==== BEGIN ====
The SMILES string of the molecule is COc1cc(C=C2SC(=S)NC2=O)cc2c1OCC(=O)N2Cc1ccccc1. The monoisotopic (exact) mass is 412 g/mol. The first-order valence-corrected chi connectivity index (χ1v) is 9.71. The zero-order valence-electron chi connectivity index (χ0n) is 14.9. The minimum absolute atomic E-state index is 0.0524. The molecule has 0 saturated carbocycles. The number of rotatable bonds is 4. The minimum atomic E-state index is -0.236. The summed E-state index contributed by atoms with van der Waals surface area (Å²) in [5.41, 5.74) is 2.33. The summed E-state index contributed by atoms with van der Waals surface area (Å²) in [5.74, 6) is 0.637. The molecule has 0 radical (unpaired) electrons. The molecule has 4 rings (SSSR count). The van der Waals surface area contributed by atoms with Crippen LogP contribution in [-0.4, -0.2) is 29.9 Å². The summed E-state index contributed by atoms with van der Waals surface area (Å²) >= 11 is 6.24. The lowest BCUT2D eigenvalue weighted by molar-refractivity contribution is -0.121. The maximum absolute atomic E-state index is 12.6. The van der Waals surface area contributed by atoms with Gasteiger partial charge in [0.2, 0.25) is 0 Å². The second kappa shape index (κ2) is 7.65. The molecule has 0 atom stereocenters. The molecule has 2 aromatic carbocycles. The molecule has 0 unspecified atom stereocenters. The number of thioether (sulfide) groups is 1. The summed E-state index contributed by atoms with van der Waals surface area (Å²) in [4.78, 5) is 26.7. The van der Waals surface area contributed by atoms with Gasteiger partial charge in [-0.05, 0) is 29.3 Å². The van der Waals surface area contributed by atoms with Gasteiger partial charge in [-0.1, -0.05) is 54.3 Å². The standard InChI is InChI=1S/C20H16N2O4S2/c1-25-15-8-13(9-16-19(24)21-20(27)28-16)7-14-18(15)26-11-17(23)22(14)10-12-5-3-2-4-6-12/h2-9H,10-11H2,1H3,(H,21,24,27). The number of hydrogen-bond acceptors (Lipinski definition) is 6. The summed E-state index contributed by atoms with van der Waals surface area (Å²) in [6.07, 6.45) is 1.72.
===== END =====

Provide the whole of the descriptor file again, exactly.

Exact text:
The SMILES string of the molecule is COc1cc(C=C2SC(=S)NC2=O)cc2c1OCC(=O)N2Cc1ccccc1. The monoisotopic (exact) mass is 412 g/mol. The first-order valence-corrected chi connectivity index (χ1v) is 9.71. The zero-order valence-electron chi connectivity index (χ0n) is 14.9. The minimum absolute atomic E-state index is 0.0524. The molecule has 0 saturated carbocycles. The number of rotatable bonds is 4. The minimum atomic E-state index is -0.236. The summed E-state index contributed by atoms with van der Waals surface area (Å²) in [5.41, 5.74) is 2.33. The summed E-state index contributed by atoms with van der Waals surface area (Å²) in [5.74, 6) is 0.637. The molecule has 0 radical (unpaired) electrons. The molecule has 4 rings (SSSR count). The van der Waals surface area contributed by atoms with Crippen LogP contribution in [-0.4, -0.2) is 29.9 Å². The summed E-state index contributed by atoms with van der Waals surface area (Å²) >= 11 is 6.24. The lowest BCUT2D eigenvalue weighted by molar-refractivity contribution is -0.121. The maximum absolute atomic E-state index is 12.6. The van der Waals surface area contributed by atoms with Gasteiger partial charge in [0.2, 0.25) is 0 Å². The second kappa shape index (κ2) is 7.65. The molecule has 0 atom stereocenters. The molecule has 2 aromatic carbocycles. The molecule has 0 unspecified atom stereocenters. The number of thioether (sulfide) groups is 1. The summed E-state index contributed by atoms with van der Waals surface area (Å²) in [4.78, 5) is 26.7. The van der Waals surface area contributed by atoms with Gasteiger partial charge in [-0.05, 0) is 29.3 Å². The van der Waals surface area contributed by atoms with Gasteiger partial charge in [-0.1, -0.05) is 54.3 Å². The standard InChI is InChI=1S/C20H16N2O4S2/c1-25-15-8-13(9-16-19(24)21-20(27)28-16)7-14-18(15)26-11-17(23)22(14)10-12-5-3-2-4-6-12/h2-9H,10-11H2,1H3,(H,21,24,27). The number of hydrogen-bond acceptors (Lipinski definition) is 6. The summed E-state index contributed by atoms with van der Waals surface area (Å²) in [6.07, 6.45) is 1.72.